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Experts Dig Into Subway Project

The mayor asks a team of engineers and transit whizzes to determine if the Red Line can be extended along Wilshire without igniting gases.

October 15, 2005|Richard Fausset | Times Staff Writer

Mayor Antonio Villaraigosa's dream of building a subway to the ocean won't begin with digging.

Instead, the work will kick off later this month at a downtown hotel, where a handful of engineers and transit experts will tackle a question that has long stymied Los Angeles' subway system: Is it possible to tunnel below Wilshire Boulevard without blowing anything up?

That answer is the first bureaucratic hurdle to clear if Villaraigosa wants to fulfill his campaign promise.

On Friday, he announced that an expert panel would determine whether "further subway tunneling is a safe alternative." The five members will look at whether new tunneling techniques make it possible to dig through the Fairfax neighborhood, which has hazardous pockets of underground methane gas, without touching off an explosion.

If the panel determines that digging is safe, Rep. Henry Waxman, a Westside Democrat, has promised that he will rescind the 19-year-old federal law he sponsored that bans using federal money to extend the Red Line.

"I hope this study verifies that it can be done," he said Friday.

Waxman pressed for the legislation after a 1985 explosion at a Ross Dress For Less store near Fairfax Avenue and 3rd Street, the site of an old oil field. Methane seeped into the building after migrating from several thousand feet below street level. More than 20 people were injured.

The scare effectively stopped any later westward extension of the Red Line, which opened in 1993. Today, the subway's Wilshire Boulevard spur runs from downtown to Western Avenue -- about 12 1/2 miles and billions of dollars from the beach.

Zeal for the subway was further dampened by cost overruns and a fear among some Westsiders that it would ruin their neighborhoods.

But the political climate has changed as Westsiders stew in creeping traffic. Other cities on the Westside now support an extended Red Line. And while Villaraigosa has said a subway to the ocean probably won't be realized during his time in office, making progress toward that goal has become a major preoccupation for his administration.

"Wilshire Boulevard is the most logical choice for mass transit investments," Villaraigosa said in a statement Friday.

Brian Taylor, director of UCLA's Institute of Transportation Studies, agrees that Wilshire, with its dense neighborhoods, high-rises and crowded buses, "has always been the most logical place to build a rail line."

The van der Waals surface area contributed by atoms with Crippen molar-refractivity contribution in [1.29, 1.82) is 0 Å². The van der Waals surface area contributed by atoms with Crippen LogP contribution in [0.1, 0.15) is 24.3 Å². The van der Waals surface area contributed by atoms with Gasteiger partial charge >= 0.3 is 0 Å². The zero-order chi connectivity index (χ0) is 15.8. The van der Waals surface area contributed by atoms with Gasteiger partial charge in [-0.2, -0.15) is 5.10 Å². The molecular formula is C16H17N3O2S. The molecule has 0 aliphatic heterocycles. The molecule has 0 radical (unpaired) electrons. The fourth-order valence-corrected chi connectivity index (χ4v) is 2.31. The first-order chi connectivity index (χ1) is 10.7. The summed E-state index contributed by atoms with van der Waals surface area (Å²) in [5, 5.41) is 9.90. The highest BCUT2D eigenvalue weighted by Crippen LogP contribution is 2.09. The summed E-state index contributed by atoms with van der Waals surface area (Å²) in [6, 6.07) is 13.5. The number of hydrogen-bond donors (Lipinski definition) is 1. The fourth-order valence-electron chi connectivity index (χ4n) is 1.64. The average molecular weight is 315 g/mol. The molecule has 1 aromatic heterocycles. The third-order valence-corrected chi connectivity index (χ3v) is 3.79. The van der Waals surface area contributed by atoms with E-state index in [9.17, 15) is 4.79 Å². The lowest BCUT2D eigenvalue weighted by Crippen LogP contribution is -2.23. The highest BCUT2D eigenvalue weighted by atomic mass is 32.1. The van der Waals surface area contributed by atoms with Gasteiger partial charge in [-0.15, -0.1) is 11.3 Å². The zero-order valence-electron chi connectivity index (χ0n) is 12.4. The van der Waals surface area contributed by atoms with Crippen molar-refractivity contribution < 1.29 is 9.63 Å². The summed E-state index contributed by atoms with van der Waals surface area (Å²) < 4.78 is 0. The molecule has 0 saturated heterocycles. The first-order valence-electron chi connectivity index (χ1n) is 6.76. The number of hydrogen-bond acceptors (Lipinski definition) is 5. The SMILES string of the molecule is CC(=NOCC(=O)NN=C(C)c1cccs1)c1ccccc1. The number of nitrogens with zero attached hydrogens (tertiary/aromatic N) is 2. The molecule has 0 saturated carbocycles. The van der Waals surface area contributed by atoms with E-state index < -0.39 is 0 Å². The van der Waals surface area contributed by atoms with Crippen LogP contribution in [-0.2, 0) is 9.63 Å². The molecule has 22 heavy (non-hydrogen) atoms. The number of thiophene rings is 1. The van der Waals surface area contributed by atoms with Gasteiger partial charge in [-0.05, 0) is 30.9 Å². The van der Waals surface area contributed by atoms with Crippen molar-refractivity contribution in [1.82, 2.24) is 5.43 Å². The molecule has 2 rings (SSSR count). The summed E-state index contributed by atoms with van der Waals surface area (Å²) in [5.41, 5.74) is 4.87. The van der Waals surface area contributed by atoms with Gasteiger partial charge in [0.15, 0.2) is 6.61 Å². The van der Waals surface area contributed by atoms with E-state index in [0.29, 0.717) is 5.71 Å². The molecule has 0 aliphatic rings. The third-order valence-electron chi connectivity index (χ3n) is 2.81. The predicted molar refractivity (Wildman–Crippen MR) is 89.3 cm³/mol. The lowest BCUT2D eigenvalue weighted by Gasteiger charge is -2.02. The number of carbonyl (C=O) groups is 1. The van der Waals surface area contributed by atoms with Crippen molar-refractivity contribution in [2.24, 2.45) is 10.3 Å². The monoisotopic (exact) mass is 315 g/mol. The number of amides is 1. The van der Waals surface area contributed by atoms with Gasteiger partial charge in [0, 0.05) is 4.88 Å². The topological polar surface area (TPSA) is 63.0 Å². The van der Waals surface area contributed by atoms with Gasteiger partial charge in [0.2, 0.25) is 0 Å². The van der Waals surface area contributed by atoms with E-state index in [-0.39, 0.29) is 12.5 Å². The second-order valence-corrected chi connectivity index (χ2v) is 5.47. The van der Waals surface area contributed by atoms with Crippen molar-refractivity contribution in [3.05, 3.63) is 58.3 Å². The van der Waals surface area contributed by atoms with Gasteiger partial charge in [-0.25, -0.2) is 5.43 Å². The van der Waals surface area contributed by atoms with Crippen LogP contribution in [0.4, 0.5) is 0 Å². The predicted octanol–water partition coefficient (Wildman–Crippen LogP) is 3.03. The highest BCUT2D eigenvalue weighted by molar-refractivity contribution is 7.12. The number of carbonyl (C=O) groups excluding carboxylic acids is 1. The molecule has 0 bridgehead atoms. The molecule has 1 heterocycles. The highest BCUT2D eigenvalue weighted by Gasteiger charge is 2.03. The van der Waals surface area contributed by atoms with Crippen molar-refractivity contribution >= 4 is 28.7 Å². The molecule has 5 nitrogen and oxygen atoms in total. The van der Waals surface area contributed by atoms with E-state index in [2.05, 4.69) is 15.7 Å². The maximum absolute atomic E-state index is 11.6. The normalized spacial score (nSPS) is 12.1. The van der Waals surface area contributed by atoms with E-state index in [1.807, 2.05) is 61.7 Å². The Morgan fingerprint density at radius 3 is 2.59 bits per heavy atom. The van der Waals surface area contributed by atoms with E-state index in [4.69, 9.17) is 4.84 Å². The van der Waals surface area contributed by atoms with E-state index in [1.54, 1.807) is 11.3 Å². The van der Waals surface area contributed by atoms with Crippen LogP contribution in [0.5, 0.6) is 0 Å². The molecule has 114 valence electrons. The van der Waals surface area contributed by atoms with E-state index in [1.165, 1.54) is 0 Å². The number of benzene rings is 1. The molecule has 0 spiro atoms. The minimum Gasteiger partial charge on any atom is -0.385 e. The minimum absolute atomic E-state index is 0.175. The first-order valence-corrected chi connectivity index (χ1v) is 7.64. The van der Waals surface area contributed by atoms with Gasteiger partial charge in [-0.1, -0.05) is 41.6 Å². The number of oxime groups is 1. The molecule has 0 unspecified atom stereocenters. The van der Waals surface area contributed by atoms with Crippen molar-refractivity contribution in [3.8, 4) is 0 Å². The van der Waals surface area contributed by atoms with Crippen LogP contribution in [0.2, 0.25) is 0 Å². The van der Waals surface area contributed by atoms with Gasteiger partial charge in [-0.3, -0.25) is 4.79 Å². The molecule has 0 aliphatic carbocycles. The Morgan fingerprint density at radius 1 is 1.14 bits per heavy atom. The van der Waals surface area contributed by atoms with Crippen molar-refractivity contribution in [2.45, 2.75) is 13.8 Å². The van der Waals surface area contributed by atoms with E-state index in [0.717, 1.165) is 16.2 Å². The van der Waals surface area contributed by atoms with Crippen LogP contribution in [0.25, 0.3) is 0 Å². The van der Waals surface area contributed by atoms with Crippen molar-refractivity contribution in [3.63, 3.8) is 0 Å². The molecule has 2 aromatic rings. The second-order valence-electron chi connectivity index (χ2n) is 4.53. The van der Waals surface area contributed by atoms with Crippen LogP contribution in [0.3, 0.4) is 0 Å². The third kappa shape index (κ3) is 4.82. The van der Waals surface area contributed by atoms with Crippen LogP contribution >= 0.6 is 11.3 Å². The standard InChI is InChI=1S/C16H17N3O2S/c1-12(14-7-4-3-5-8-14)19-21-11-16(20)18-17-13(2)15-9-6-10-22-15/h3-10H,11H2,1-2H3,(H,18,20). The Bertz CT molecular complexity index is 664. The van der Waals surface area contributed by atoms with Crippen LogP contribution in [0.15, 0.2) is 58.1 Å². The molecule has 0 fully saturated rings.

There is currently no money for the Wilshire plan, but the Metropolitan Transportation Authority is closer to building a separate light-rail line that would eventually connect downtown to the ocean. Dubbed the Exposition Line, the project would follow a former freight route along Exposition and Jefferson boulevards to Culver City and, ultimately, Santa Monica.

MTA officials have already identified $590 million in state and federal money for the project, $50 million shy of the amount needed to build it to Culver City.

The project got a head start in part because it is cheaper -- and less complicated -- to build a commuter rail line above ground, especially in Los Angeles.

MTA officials have long maintained that tunneling under Wilshire is "a safe and feasible option." But Waxman has been skeptical of the agency, which botched aspects of the 17.4-mile Red Line construction.

In recent months, however, Waxman has been approached by a number of Los Angeles city officials -- including Councilman Tom LaBonge, former Mayor James K. Hahn, and Villaraigosa -- about rescinding the law, the congressman said.

He gained confidence in the expert panel when he was allowed to pick two of its members: Fred Kissell, a retired methane expert from Pennsylvania mining country, and John T. Christian, a geotechnical engineering expert who scrutinized the "Big Dig" freeway tunneling project in Boston.

They will join three members appointed by the American Public Transportation Assn., a lobbying group that represents the MTA and other regional transit organizations in Washington.

In closed-door meetings from Oct. 24 to 27, the panel will take a hard look at the volatile forces beneath Los Angeles that continue to pose serious challenges for local policymakers.

Millions of years ago, the L.A. Basin was under the Pacific, and centuries of dead sea life created rich reserves of fossil fuel. By the early 20th century, the fuel was being pumped out in a maze of active oil fields. Today, many of the old pumps are gone, but significant pockets of explosive methane and other subterranean gases remain.

The Fairfax area -- home to the bubbling La Brea tar pits -- poses a particularly vexing problem for diggers.

"There's methane gas all over the place in Los Angeles," Waxman said, "but none of the concentration of what we have in the Fairfax area."

Subway supporters hope that new tunneling methods and technology will convince the expert group that digging in the area is safe.

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